Among the other specialities in this beautiful area are the Mexican-endemic Rufous-capped Brushfinch and near-endemic Blue-throated Mountaingem, while restricted-range species include Mexican Jay, Crescent-chested Warbler and the stunning Painted Redstart.

Widespread species include Peregrine Falcon, Acorn Woodpecker, Canyon Wren, Ruby-crowned Kinglet, Tropical Parula, House Finch and Lesser Goldfinch.

Mammals are few in number but could well include Rock Squirrel.

Day 6   XXX

We will have another chance today to try for anything we might have missed in the Monterrey region before we head westwards to the Saltillo region, situated in the State of Coahuila for a two nights stay.

Day 7   XX

We are going to enjoy exploring two areas in eastern Coahuila that are very different in character and which hold some fascinating but totally contrasting avifaunas.

This morning we will explore some tracts of desert habitats, complete with a variety of cacti and scrub, where our prime target will be our last Northeast Mexican endemic, the increasingly rare Worthen’s Sparrow.

A number of other species of interest occur in this area including Scaled Quail, Chihuahuan Raven, Cassin’s Kingbird, Curve-billed Thrasher, Black-vented Oriole, Canyon Towee and a surprisingly large population of the shy Botteri’s Sparrow.

More widespread birds include Northern Harrier, Greater Roadrunner, the cute Burrowing Owl (nesting in the holes made by endemic Mexican Prairie-dogs!), Say’s Phoebe, Tree and Cave Swallows, Horned Lark, Loggerhead Shrike, Lark and Clay-colored Sparrows and the handsome Blue Grosbeak.

During the afternoon, in contrast, we will explore some mixed pine and deciduous forest at the western edge of the Sierra Madre Oriental and then some more scrubby, drier habitat not that far away.

Our prime targets here are such Mexican near-endemics as Colima Warbler (unlike in West Texas, here you can drive to the breeding habitat!), Lucifer Sheartail, Broad-billed Hummingbird and Hooded Yellowthroat, all of which we can expect to see.

More widespread but welcome extras include Black-chinned Hummingbird, Woodhouse’s Scrub Jay, Bushtit, Bewick’s Wren, Spotted Towhee and Black-headed Grosbeak.

Day 8   XX

We will have the opportunity today to look for anything we might have missed in eastern Coahuila before we return to Monterrey for an overnight stay.

Day 9   XX

We will visit an area in Monterrey this morning that attracts the near-endemic Green Parakeet. And then take an afternoon flight to Chihuahua.

From Ciudad Chihua we will make our way through the mostly very wild, open landscapes of the Mexican State of Chihuahua, which seems the epitome of the landscapes made famous by ‘Westerns’ set in Mexico. High plains covered in grasslands are punctuated by rugged, crumpled ranges or flat-topped mesas. Eventually, the outer parts of the Sierra Madre Occidental appear, with extensive pine forests stretching into the distance.

Eventually, we will reach the small town of Ciudad Madera, where we will stay for two nights. This sleepy place honours the memory of Francisco Madero, the father of the Mexican Revolution that brought down the dictator Porfirio Diáz in 1910. After becoming president of the newly democratic state, Madero was assassinated three years later by the man who was to become the next dictator, Victoriano Huerta! This afternoon we will begin our explorations.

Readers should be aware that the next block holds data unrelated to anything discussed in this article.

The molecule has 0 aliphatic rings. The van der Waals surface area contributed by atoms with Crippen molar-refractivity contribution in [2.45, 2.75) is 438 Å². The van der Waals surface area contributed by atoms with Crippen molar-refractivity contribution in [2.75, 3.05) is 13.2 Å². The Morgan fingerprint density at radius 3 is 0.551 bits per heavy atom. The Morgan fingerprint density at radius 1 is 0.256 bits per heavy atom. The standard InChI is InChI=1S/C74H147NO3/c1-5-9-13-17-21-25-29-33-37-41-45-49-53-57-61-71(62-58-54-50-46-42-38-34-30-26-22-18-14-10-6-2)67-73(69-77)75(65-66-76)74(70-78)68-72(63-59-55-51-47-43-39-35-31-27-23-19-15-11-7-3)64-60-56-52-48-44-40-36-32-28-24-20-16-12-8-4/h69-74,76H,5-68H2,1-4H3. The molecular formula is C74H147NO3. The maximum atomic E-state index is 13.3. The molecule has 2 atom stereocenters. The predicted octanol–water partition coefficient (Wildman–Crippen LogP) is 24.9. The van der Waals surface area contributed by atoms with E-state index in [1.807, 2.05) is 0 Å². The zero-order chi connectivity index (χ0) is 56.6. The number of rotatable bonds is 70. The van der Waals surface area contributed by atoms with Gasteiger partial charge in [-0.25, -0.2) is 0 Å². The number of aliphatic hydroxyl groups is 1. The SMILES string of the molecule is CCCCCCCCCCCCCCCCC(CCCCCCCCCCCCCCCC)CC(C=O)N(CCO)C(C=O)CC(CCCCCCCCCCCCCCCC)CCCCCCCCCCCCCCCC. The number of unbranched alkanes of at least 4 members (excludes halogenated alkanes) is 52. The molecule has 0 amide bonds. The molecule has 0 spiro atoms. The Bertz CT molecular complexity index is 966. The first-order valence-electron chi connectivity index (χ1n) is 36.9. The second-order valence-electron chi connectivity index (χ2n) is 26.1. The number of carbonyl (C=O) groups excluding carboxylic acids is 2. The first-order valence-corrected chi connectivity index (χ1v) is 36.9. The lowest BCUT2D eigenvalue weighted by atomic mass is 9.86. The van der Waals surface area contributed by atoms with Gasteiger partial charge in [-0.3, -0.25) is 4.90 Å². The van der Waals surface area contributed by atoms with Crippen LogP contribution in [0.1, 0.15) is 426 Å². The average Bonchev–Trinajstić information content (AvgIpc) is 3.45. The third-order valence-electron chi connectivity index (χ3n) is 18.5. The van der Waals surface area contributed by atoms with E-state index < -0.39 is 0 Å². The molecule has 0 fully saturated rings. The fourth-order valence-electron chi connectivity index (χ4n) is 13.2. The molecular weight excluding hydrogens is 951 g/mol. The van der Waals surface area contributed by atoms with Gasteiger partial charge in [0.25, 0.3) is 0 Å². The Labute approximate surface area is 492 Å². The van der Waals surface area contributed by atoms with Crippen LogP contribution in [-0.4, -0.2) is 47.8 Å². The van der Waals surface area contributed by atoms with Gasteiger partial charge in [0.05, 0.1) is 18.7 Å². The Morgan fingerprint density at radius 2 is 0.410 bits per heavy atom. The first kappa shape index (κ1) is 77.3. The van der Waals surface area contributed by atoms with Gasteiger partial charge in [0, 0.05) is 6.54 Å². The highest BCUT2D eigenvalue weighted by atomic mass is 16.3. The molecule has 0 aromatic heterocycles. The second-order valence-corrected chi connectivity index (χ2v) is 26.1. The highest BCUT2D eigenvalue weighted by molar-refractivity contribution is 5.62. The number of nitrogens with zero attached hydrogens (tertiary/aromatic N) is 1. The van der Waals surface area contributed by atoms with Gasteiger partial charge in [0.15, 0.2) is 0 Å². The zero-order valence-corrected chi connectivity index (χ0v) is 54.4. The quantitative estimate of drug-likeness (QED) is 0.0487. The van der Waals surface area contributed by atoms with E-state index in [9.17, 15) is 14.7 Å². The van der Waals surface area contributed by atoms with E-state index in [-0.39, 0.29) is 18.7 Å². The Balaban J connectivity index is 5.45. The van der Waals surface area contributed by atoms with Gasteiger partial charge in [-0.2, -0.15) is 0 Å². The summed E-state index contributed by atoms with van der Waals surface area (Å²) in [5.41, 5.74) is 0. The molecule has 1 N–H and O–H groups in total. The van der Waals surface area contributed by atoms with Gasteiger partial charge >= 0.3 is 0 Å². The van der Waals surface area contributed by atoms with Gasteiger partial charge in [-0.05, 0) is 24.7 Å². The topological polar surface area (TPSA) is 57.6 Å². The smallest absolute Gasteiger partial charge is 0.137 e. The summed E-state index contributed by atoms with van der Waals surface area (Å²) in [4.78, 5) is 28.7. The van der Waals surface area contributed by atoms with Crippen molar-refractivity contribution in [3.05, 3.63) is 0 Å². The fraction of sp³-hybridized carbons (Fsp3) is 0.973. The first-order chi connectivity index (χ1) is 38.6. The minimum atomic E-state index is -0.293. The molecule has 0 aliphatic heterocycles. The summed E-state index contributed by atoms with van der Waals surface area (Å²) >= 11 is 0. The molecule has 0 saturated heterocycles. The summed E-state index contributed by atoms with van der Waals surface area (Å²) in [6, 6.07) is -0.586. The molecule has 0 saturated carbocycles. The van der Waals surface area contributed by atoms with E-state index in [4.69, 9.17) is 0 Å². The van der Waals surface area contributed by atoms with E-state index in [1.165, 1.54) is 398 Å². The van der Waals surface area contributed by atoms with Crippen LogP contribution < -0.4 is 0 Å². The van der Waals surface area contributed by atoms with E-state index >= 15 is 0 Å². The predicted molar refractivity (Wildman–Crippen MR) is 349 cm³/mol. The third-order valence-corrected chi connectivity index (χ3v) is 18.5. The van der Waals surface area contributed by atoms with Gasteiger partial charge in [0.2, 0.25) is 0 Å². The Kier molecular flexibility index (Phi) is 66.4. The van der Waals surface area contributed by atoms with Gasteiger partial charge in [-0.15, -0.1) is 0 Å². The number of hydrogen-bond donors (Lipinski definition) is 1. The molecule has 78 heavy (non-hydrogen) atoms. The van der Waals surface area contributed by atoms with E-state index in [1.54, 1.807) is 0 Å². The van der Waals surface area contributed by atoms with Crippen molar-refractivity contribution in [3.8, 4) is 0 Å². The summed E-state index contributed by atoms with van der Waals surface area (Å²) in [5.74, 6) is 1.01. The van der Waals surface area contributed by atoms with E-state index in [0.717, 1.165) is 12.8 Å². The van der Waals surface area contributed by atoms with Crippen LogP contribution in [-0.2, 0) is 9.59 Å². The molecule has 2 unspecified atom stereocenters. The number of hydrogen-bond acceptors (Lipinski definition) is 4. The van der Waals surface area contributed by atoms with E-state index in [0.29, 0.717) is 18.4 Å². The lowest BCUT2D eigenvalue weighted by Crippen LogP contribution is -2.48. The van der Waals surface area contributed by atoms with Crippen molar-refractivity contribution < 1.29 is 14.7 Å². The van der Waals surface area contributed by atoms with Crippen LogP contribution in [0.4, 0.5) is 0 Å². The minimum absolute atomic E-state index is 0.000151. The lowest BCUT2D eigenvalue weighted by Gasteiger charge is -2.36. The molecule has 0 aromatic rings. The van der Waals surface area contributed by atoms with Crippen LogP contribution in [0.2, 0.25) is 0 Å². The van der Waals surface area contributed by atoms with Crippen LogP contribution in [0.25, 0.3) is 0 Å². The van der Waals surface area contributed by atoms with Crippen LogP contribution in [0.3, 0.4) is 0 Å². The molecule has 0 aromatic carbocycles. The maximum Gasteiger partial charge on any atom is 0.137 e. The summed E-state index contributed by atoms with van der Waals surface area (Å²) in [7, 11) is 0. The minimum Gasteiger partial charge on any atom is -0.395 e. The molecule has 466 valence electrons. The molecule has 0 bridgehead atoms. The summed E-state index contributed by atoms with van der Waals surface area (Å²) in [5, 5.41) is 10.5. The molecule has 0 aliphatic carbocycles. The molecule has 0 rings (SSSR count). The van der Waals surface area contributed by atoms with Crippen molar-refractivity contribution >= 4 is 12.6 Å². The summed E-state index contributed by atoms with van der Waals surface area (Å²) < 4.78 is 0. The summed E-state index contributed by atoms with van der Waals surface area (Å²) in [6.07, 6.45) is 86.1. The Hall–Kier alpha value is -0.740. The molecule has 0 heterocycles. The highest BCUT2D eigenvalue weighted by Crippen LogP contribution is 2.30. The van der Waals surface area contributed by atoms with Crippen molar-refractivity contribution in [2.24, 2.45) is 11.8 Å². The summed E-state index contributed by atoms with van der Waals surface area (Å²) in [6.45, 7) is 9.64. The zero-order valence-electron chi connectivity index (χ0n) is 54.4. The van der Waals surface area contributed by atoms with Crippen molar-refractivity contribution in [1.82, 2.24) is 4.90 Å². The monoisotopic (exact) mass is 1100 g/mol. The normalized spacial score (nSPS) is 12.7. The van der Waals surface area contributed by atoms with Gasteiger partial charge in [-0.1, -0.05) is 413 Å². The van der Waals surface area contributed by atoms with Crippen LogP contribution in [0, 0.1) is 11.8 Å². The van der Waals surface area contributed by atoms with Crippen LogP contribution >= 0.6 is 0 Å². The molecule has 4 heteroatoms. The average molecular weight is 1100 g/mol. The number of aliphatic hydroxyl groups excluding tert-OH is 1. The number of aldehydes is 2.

Days 10 - 11   XX

The tall and beautiful temperate pine forests of the Sierra Madre Occidental in the Ciudad Madera region are the last stronghold of the Endangered Thick-billed Parrot. This large, noisy and rather macaw-like parrot (with a macaw-like silhouette owing to its unusually long tail) requires large, mature trees for nesting; usually Arizona Pine, Mexican White Pine, Douglas Fir or Quaking Aspen. The problem has been that forestry ‘extraction’ has destroyed much of the climax forest in the Sierra Madre Occidental, forcing the huge Imperial Woodpecker into extinction and now threatening the existence of this wonderful parrot.

We shall be exploring an area that is protected, at least for now, and we are sure to see plenty of these charismatic and very raucous birds. We can expect to see them inspecting their nest holes and interacting with each other as this will be the beginning of the breeding period.

The other ‘mega-speciality of this fine area is the uncommon and sparsely distributed Eared Quetzal. We sometimes encounter this lovely species on our Western Mexico tours, but it is always hit or miss. Here, on the other hand, it is a certainty and we can expect to see a number during our stay.

If we find a suitable fruiting tree we should be able to watch these special creatures hovering and plucking the more outlying fruits, aided and abetted by American Robins and Townsend’s Solitaires.

Other species of particular interest in these forests include Mountain Trogon, Greater Pewee, Mexican Chickadee, Bridled Titmouse, the pretty Red-faced Warbler, the monotypic Olive Warbler (sole member of its own bird family) and Yellow-eyed Junco.

Widespread species that we are likely to encounter include Turkey and Black Vultures, Red-tailed and Swainson’s Hawks, American Kestrel, White-winged Dove, Eurasian Collared Dove (now all over Mexico following the likely colonization of North America by introduced birds from the Bahamas), Groove-billed Ani, Hairy Woodpecker, Northern Flicker, Black Phoebe, Hutton’s Vireo, Barn Swallow, Steller’s Jay, Common Raven, Brown Creeper, Eastern Meadowlark and Great-tailed Grackle.

Mammals are not conspicuous but are likely to include Cliff Chipmunk, Western Grey Squirrel and Black-tailed Jackrabbit.

Day 12   XX
.After some final birding we will return to Chihuahua Airport early afternoon where the tour will end.

All photos copyright Nick Bray/Zoothera Birding